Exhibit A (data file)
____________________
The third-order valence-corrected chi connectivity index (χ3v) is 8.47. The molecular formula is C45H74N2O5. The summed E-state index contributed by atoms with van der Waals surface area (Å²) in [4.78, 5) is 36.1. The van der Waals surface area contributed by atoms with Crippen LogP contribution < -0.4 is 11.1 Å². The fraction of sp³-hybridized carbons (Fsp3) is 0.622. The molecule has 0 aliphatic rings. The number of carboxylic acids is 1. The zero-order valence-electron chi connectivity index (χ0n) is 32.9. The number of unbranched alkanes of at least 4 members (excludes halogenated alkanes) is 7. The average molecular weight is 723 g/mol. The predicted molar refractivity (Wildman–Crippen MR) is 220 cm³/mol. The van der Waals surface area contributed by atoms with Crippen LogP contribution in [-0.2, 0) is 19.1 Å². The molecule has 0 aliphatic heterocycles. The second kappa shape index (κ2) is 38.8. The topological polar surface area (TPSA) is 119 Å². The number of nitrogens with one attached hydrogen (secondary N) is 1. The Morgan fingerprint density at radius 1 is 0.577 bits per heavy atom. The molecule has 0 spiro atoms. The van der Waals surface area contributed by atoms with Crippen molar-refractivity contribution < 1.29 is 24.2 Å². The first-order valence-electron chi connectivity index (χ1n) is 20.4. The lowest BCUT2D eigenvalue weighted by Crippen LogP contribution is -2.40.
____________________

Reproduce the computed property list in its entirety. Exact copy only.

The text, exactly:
The third-order valence-corrected chi connectivity index (χ3v) is 8.47. The molecular formula is C45H74N2O5. The summed E-state index contributed by atoms with van der Waals surface area (Å²) in [4.78, 5) is 36.1. The van der Waals surface area contributed by atoms with Crippen LogP contribution < -0.4 is 11.1 Å². The fraction of sp³-hybridized carbons (Fsp3) is 0.622. The molecule has 0 aliphatic rings. The number of carboxylic acids is 1. The zero-order valence-electron chi connectivity index (χ0n) is 32.9. The number of unbranched alkanes of at least 4 members (excludes halogenated alkanes) is 7. The average molecular weight is 723 g/mol. The predicted molar refractivity (Wildman–Crippen MR) is 220 cm³/mol. The van der Waals surface area contributed by atoms with Crippen LogP contribution in [-0.2, 0) is 19.1 Å². The molecule has 0 aliphatic heterocycles. The second kappa shape index (κ2) is 38.8. The topological polar surface area (TPSA) is 119 Å². The number of nitrogens with one attached hydrogen (secondary N) is 1. The Morgan fingerprint density at radius 1 is 0.577 bits per heavy atom. The molecule has 0 spiro atoms. The van der Waals surface area contributed by atoms with Crippen molar-refractivity contribution < 1.29 is 24.2 Å². The first-order valence-electron chi connectivity index (χ1n) is 20.4. The lowest BCUT2D eigenvalue weighted by Crippen LogP contribution is -2.40.